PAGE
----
Saturday, December 18, 2004

Portland, Oregon—Eugene, Oregon—Winston, Oregon—Day 323

Getting from Portland to Eugene really should have been just a quick flight—nothing over 45 minutes. My flight was scheduled for 9am and I arrived at the airport with an hour and half to spare. When I got my ticket I noticed that it showed me on a flight leaving at 11am, not 9am. I realized that my initial flight must have been previously cancelled or something and so I wasn’t really bothered by the fact that I would now have over three hours to wait at the airport until my flight boarded.

I killed time reading and wandered around the Portland airport. People watching is my new favorite sport so I did just that. I also spent a while probably talking too loudly on my new cell phone (which I got yesterday) and trying to figure out how to program it.

When it was time for me to board I wandered over to my gate which was actually below the rest of the gates. You had to go downstairs into a little waiting area. That’s when I saw the sign.

“Flight 6302 to Eugene CANCELLED”

Cancelled? Oh man.

So I got in line and when it was my turn to talk with the airline people they told me that yes, my flight had been cancelled because there was too much fog on the ground in Eugene. Their little planes simply weren’t allowed to land with so much fog. Great.

So what was my other options? I could wait for the next flight that would leave at 4pm (which still had the chance of not actually leaving) but could also opt to take a bus from Portland to Eugene. I would take a few hours but I would be guaranteed to arrive.

Of course I opted for the bus and was given directions as to where to meet it: Baggage Claim 10. Not any specific place around #10, just the baggage claim itself. Great.

So I went out past the security and to the baggage claim where there were just hoards of people. How was I supposed to meet anyone here? On top of that I had to find my luggage in the midst of everything and it was supposed to show up on the belt.

I waited and after quite some time it finally did. Thank god. I also found several other people in with the same situation because we were all in the luggage claim department asking about how where we REALLY were supposed to meet. We stuck together and found others by spotting anyone carrying the little yellow ticket that they gave us.

Finally the baggage area cleared out—all except a woman and an emergency crew who was helping her. She appeared to have fainted and dint’ look to be in such good shape. Our airline employee who was in charge of us finally showed up and we started walking towards the bus outside.

Our group comprised of a woman clearly distressed by the whole idea of taking a bus, a girl who was just done with her first semester of medical school, a young marine who had just finished boot camp and an ex-marine who had, as of yesterday, just retired from the navy. And then there was me—the hippo photographer.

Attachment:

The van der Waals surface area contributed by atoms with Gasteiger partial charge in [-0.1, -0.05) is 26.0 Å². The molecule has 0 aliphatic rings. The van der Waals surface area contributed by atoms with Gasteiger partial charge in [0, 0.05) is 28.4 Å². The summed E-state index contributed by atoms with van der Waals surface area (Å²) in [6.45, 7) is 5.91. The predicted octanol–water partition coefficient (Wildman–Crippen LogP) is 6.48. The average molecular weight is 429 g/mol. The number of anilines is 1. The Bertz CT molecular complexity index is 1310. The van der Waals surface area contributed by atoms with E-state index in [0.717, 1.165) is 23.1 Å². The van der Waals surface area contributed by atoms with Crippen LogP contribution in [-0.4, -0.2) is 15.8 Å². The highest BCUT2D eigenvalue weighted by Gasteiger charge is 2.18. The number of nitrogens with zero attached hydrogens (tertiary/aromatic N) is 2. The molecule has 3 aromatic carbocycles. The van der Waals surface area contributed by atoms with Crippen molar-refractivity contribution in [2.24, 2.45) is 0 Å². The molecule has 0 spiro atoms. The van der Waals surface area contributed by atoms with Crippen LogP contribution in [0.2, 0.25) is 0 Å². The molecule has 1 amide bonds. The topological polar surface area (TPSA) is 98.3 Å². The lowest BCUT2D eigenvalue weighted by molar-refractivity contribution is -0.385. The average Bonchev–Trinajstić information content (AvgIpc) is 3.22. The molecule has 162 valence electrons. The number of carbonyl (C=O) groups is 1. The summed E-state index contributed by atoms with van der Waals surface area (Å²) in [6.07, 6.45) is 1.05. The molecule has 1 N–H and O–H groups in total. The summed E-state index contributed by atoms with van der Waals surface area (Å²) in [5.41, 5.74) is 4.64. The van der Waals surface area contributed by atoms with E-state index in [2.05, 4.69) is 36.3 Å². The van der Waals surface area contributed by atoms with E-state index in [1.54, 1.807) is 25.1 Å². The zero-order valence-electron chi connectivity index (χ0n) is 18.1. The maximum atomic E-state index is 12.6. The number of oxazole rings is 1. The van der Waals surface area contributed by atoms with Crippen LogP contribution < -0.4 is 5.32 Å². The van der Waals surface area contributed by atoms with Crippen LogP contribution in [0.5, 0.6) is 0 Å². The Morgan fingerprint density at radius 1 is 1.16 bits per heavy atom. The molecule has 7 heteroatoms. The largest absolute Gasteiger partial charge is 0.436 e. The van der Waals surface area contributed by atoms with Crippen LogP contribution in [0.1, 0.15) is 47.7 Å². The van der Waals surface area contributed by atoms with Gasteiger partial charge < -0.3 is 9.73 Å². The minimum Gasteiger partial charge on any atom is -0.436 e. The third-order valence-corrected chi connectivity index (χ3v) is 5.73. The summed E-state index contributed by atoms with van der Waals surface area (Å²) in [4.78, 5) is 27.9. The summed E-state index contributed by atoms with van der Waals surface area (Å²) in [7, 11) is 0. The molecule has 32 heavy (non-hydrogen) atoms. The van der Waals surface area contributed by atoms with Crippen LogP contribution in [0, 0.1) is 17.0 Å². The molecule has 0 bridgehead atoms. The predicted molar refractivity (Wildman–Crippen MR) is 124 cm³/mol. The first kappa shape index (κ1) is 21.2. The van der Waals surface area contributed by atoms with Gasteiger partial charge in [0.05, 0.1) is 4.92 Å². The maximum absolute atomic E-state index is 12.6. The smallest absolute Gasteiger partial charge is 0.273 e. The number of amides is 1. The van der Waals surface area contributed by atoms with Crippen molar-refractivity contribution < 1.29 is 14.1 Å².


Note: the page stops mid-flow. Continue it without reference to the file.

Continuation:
We boarded the bus and after much complication (there were one too many people on the bus than they had names for—such drama!) and an hour later we were off. The woman behind me chose to talk on her cell phone LOUDLY SO THAT EVERYONE COULD HEAR HER and once the driver attempted to put on some loud holiday music which was greeted with “TURN IT OFF!” from the passengers. We were not happy to be having to take a bus (I actually didn’t mind but it was annoying) and wanted to get to Eugene as quickly as possible.

I fell asleep, woke up right before we hit our pit stop and chose to walk around for the ten minutes we were there. I went to the restroom and it was quite funny—a mother and her four children were all in one stall. It was like one of those scenes were someone opens up a small car and out comes twelve people---she opened the door and they came out one after another (just after you thought there couldn’t be any more in there!).

Back on the bus I tried to read a bit but found my attention wavering. So I watched Oregon go by out the window until we finally made it to the Eugene Airport. I got off, got my bags and went to rent my car. Its funny when people get in situations like this---a missed flight, a broken elevator, things like that—because you develop this sort of comradery with them. You have to say goodbye and wish them a happy holidays—hope that Aunt Susie’s fruitcake really does turn out ok. You know, things like that.

I was excited to be off the bus and on my own terms again but not looking forward to driving down to Winston. Its about an hour south of Eugene or so. Luckily my car had cruise control which made up only slightly for the lack of good music on the radio.

The further I drove the denser the fog became. When I arrived at my hotel you could hardly see anything around you. It was quite cool yet exceptionally eerie at the same time. I pulled into a hotel off of the freeway that was just five miles from the zoo and checked in. I then left to go find some dinner at an Italian restaurant. I got take away but it took so long that the waiter even brought me free cheesecake before my food arrived for me to “snack on it.”

My food finally arrived and I drove back to the hotel to eat in my room and called it a night.

Friday, December 17, 2004

Portland, Oregon--Day 321

Here's the email I received back from one of the keepers at the Oregon Zoo which I thought was quite funny since I saw Don Ho perform in Honolulu while I was there:

"Mukenko" is the larger one, also known as "Poppy". Personally, I've always thought that was a dumb name for a hippo, so I took to calling her "Tiny" instead. There were two reasons for this: the incongruity of naming the larger one "Tiny", and the fact that it lends a certain "Don Ho" flavor to the area. "Tiny the zoo..."

So, "Mukenko" is also known as "Poppy" who is also known as "Tiny" leaving "Kiboko" with the nickname of "Bubbles."


Photo--Mt. Hood

Portland, Oregon—Days 320/321

I have spent the past few days in Portland figuring out just when in my life I am going to be able to live here. It feels a lot like Minneapolis and St. Paul (where I went to Macalester) in its small town/big city set up. Plus there are loads of things to do and great little shops and restaurants to check out. Plus while it feels a bit like Minneapolis, there is no snow!

I spent most of one morning driving to Mount Hood which was just great. I drove along the Historical Highway and stopped at every waterfall along the way to take a picture. There were several people doing the same thing and we obviously kept running into each other at every stop. Two guys had their cameras with them as well and one enthusiastically told me “If you do it to me I’ll do it to you!”